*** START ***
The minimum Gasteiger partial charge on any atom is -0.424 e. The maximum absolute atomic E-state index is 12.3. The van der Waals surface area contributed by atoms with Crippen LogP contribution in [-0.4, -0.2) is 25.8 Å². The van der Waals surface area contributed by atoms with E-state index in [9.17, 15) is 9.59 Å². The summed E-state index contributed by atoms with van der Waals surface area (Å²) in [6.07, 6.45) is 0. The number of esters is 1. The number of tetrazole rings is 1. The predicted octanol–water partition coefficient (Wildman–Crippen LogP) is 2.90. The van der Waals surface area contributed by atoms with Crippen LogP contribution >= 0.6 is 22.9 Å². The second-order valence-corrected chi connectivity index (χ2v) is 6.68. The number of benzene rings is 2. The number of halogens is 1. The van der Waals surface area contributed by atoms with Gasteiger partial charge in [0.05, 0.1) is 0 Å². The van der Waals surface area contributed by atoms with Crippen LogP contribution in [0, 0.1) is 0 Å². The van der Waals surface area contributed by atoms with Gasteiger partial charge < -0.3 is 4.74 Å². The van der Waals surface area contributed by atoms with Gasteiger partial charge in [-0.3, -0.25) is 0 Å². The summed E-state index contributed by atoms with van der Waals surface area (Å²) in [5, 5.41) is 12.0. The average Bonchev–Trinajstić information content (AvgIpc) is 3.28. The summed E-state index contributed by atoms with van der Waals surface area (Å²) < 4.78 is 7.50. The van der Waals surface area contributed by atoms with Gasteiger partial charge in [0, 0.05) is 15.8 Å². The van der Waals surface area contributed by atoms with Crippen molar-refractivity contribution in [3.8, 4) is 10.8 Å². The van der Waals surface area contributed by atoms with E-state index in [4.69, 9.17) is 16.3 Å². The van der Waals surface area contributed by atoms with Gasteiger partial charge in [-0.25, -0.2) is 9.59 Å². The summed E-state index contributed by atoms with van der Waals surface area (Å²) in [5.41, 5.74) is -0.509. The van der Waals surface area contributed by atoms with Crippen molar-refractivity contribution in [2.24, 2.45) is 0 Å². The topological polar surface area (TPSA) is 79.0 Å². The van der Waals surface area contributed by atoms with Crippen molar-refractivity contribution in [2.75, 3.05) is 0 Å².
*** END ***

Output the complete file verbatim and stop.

The minimum Gasteiger partial charge on any atom is -0.424 e. The maximum absolute atomic E-state index is 12.3. The van der Waals surface area contributed by atoms with Crippen LogP contribution in [-0.4, -0.2) is 25.8 Å². The van der Waals surface area contributed by atoms with E-state index in [9.17, 15) is 9.59 Å². The summed E-state index contributed by atoms with van der Waals surface area (Å²) in [6.07, 6.45) is 0. The number of esters is 1. The number of tetrazole rings is 1. The predicted octanol–water partition coefficient (Wildman–Crippen LogP) is 2.90. The van der Waals surface area contributed by atoms with Crippen LogP contribution >= 0.6 is 22.9 Å². The second-order valence-corrected chi connectivity index (χ2v) is 6.68. The number of benzene rings is 2. The number of halogens is 1. The van der Waals surface area contributed by atoms with Gasteiger partial charge in [0.05, 0.1) is 0 Å². The van der Waals surface area contributed by atoms with Crippen LogP contribution in [0, 0.1) is 0 Å². The van der Waals surface area contributed by atoms with Gasteiger partial charge < -0.3 is 4.74 Å². The van der Waals surface area contributed by atoms with Gasteiger partial charge in [-0.3, -0.25) is 0 Å². The summed E-state index contributed by atoms with van der Waals surface area (Å²) in [5, 5.41) is 12.0. The average Bonchev–Trinajstić information content (AvgIpc) is 3.28. The summed E-state index contributed by atoms with van der Waals surface area (Å²) < 4.78 is 7.50. The van der Waals surface area contributed by atoms with Gasteiger partial charge in [0, 0.05) is 15.8 Å². The van der Waals surface area contributed by atoms with Crippen molar-refractivity contribution in [3.8, 4) is 10.8 Å². The van der Waals surface area contributed by atoms with E-state index in [4.69, 9.17) is 16.3 Å². The van der Waals surface area contributed by atoms with Gasteiger partial charge in [-0.25, -0.2) is 9.59 Å². The summed E-state index contributed by atoms with van der Waals surface area (Å²) in [5.41, 5.74) is -0.509. The van der Waals surface area contributed by atoms with Crippen molar-refractivity contribution in [2.24, 2.45) is 0 Å². The topological polar surface area (TPSA) is 79.0 Å². The van der Waals surface area contributed by atoms with Crippen molar-refractivity contribution in [2.75, 3.05) is 0 Å².